Maleficent manages to put an entertaining spin on the tale of Sleeping Beauty, by attempting to tell the story from the villains perspective. Early scenes of the character, and later interactions between Malificent and Aurora successfully add depth and intrigue, but overall falls short in creating a unique backstory for the character. Despite the immersive visual effects and Angelina Jolie’s excellent performance, there is really nothing all that compelling about Maleficent.

Based on Disney’s most iconic villain from the 1959 classic Sleeping Beauty. A beautiful, pure-hearted young woman, Maleficent(Angelina Jolie) has an idyllic life growing up in a peaceable forest kingdom, until one day when an invading army threatens the harmony of the land. Maleficent rises to be the land’s fiercest protector, but she ultimately suffers a ruthless betrayal-an act that begins to turn her pure heart to stone. Bent on revenge, Maleficent faces an epic battle with the invading king’s successor and, as a result, places a curse upon his newborn infant Aurora. As the child grows, Maleficent realizes that Aurora (Elle Fanning) holds the key to peace in the kingdom-and perhaps to Maleficent’s true happiness as well.

Brought to life by first time director Richard Stoddard, Maleficent looks stunning. The film successfully transitions a cartoon to live action, capturing the color and vibrance of a Disney animation while adding the depth of a live-action film. Angelia Jolie really does an excellent job bringing Maleficent to life, and delivers a great performance. The action scenes, although few and far between, are the most impressive moments of the movie, particularly the first major battle sequence in the film. Stoddard comes from a background of special effects and a ton of experience from big-time projects, so it should come as no surprise that the visuals are the highlight of the film.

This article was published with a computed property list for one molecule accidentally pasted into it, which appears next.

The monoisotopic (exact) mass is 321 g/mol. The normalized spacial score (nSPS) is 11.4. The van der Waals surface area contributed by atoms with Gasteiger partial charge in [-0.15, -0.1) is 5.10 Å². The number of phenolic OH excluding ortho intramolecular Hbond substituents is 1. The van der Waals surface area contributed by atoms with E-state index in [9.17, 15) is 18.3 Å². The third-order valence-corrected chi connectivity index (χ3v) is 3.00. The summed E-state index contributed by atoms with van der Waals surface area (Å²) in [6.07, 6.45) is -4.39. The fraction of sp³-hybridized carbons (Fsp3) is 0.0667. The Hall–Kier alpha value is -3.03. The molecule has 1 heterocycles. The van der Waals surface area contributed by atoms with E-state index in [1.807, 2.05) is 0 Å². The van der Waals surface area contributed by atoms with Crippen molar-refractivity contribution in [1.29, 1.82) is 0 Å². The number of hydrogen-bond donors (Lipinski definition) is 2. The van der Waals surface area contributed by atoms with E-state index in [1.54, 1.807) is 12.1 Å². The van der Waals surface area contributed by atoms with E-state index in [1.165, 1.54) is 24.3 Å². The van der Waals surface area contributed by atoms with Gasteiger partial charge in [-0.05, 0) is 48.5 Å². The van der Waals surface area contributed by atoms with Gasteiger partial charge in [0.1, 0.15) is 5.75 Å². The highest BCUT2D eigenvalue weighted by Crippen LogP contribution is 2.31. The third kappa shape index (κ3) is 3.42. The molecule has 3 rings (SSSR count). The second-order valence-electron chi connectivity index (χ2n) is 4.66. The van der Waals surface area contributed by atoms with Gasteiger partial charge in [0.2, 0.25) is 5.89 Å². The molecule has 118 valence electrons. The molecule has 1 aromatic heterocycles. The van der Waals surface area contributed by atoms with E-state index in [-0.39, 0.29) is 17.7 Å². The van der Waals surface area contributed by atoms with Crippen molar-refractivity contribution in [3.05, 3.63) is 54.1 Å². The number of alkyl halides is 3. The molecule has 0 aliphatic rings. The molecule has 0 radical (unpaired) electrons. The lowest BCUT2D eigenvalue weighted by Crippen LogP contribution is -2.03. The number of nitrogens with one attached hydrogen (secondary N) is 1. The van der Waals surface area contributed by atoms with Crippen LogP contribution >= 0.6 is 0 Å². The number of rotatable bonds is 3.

The first portion of the film is when Maleficent is at its strongest, both visually and story quality. Although the visuals remain outstanding throughout the movie, the story is pretty much downhill from there. The film is centered around Maleficent but focuses so heavily on her simple motives, we barely get to see Jolie embrace the evil her character is known for. Sharlto Copley as Stephan is entertaining at times, but I wouldn’t consider him a huge a highlight of the film. I would argue that this is due to flaws in the story and the under-development of his character rather than the actors performance.

There are multiple plot holes and inconsistencies throughout the film, particularly surrounding the use of magic and towards the end of the movie the are a few moments that are ridiculously silly and very hard to believe. I do appreciate that some of these moments were designed simply to keep the story moving, but still the efforts and struggles that lead up to the end of the film really don’t make ton of sense.

Overral the characters are flat, their motives are basic and the plot is pretty thin. To be fair that is pretty much what you should expect out of live-action film centered around a Disney cartoon. I also recognize that I am not the target demographic, and there are plenty of people out their that will truly enjoy this film. If your a big fan of the story, or looking for a night out with the family, then odds are you will  likely enjoy Maleficent.

This film was designed for the big screen, so if you do intend on seeing Maleficent in theaters , I would highly recommend checking it out in IMAX 3D. If the visuals are the only reason you are going, I would recommend holding off. As impressive as the film looks, there really isn’t enough there to pay the price of admission.

About the Author

Sean McAloon
I am a Philadelphia based journalist, who is obsessed with movies and television. I is also a comic book enthusiast , although i can't keep up with everything. I like to spend my free time trying to working on short films. I currently work as an editor for and, focusing on entertainment news, interviews and public relations. I studied business management & marketing at Goldey Beacom College.